(NOTE: The fast-paced American ambition, always moving to a nowhere land, always thinking that it is doing something that is more important than anyone else, anywhere else in the world, always driving itself into debt and significance: that was in the back of my mind as I selected these images. They reflect the American Ideal: the motel, the car, the plane, the supermarket, the dirt road and the final dump is all about the American Experience.)
The six images I've selected tell a story. In the end, it's not a very optimistic story, but it's real. All of the images reflect individuality, strength, determinism.....qualities we all admire. We associate them with the rugged American Way. As human beings we make choices, and the images all show impressions of people making choices, making decisions. Some decisions are more weighty than others. Some of our choices have life-changing consequences. Or so we say.
To me, the individual is the collective theme of all the photos in this gallery, but not individuality separate, not withdrawn. On the contrary, each of the first five images describe individuality that is highly social, cultural, meaningful and circumstantial. Interdependent. Interconnected, at least in a humanistic, democratic way. The first five images lock into movement, speed, a pace, a direction, a relativity, and basic tolerance before the intolerance of American partisanship and consumerism drives a nail through it.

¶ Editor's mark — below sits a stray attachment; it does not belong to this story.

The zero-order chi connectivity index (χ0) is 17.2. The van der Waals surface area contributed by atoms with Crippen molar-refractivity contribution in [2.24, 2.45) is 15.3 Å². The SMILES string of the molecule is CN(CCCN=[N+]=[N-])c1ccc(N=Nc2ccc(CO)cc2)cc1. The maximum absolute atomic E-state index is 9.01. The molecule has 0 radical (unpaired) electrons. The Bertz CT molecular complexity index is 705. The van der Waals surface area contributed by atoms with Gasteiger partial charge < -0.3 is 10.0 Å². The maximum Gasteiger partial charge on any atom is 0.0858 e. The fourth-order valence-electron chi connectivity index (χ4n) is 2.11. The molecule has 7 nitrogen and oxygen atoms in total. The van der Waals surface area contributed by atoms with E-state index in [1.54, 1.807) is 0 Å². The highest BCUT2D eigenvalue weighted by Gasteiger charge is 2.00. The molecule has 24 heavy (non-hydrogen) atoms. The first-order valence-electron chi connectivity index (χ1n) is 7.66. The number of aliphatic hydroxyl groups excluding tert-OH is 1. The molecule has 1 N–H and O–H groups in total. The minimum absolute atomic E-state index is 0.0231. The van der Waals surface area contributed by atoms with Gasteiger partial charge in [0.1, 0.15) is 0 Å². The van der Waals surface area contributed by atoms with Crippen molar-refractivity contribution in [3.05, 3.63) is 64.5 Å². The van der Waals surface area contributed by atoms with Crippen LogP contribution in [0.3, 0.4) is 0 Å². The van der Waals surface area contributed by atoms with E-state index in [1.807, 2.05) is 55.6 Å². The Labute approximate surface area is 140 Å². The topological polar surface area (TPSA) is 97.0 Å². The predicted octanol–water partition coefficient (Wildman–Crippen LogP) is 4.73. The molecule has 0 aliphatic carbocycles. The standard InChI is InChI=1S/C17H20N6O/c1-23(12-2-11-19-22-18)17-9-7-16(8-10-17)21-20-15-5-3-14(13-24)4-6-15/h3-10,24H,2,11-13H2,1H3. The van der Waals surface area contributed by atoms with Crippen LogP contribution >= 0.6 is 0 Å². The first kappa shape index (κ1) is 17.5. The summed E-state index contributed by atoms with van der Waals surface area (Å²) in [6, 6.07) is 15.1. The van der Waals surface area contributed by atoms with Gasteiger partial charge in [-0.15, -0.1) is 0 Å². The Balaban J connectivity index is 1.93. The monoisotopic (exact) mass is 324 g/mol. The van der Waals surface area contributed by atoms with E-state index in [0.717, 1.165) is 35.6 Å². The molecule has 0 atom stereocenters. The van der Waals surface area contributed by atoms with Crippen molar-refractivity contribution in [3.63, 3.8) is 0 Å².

The last image shows the end of consumerism wasted in the field of uselessness, at the foothills of decay.The underlying "theme" of the gallery is represented by the sixth and final image. The trailers and the truck, the tire tracks in the mud, the winter, the grey emotion. This is where we end up regardless of everything else that preceded it. This is where the American Experiment takes its most decadent and destructive last gasp. It's neither a good thing nor a bad thing. It just Is. So I ended my commentary with a line from one of my poems. It seems a fitting way to close: America has its "yes", and it has its "no". In the spring it rains, and in the winter it snows.
It has a film noir feeling to it, which I like. It also has an intimacy around mystery, death, rejuvenation, the great beyond, passing away, passing by, moving along....stopping for a short time and then leaving without a trace. In America, almost everything is temporary and replaceable, pliable and elastic: for example, the man standing in the doorway, scratches at the door on the way to his own funeral in a reenactment of the apocalypse. Tears will fill our eyes, our voices will tremble as we bind his feet and cover his bruised arms stretched as wide as space, making a shadow like a silhouette of a fat ballerina, lips forever scared with a scowl.
I like the angle, similar to the one by steven-brooks, "The Hometel Inn". For me, both images have a reminiscent quality to them. There's movement in both images, people going somewhere, leaving something behind, looking ahead, going through some place. The space inside the car is small, like the small motel room. But the spaces outside are huge, vast, unpredictable, variable and sudden. In the back seat of this car, Amercia gets the blues. It thinks it has a right to plant its germ in the moment, to irrigate Mother Earth as its dominion, as its property, as the sitgmata of a conscience it no longer has.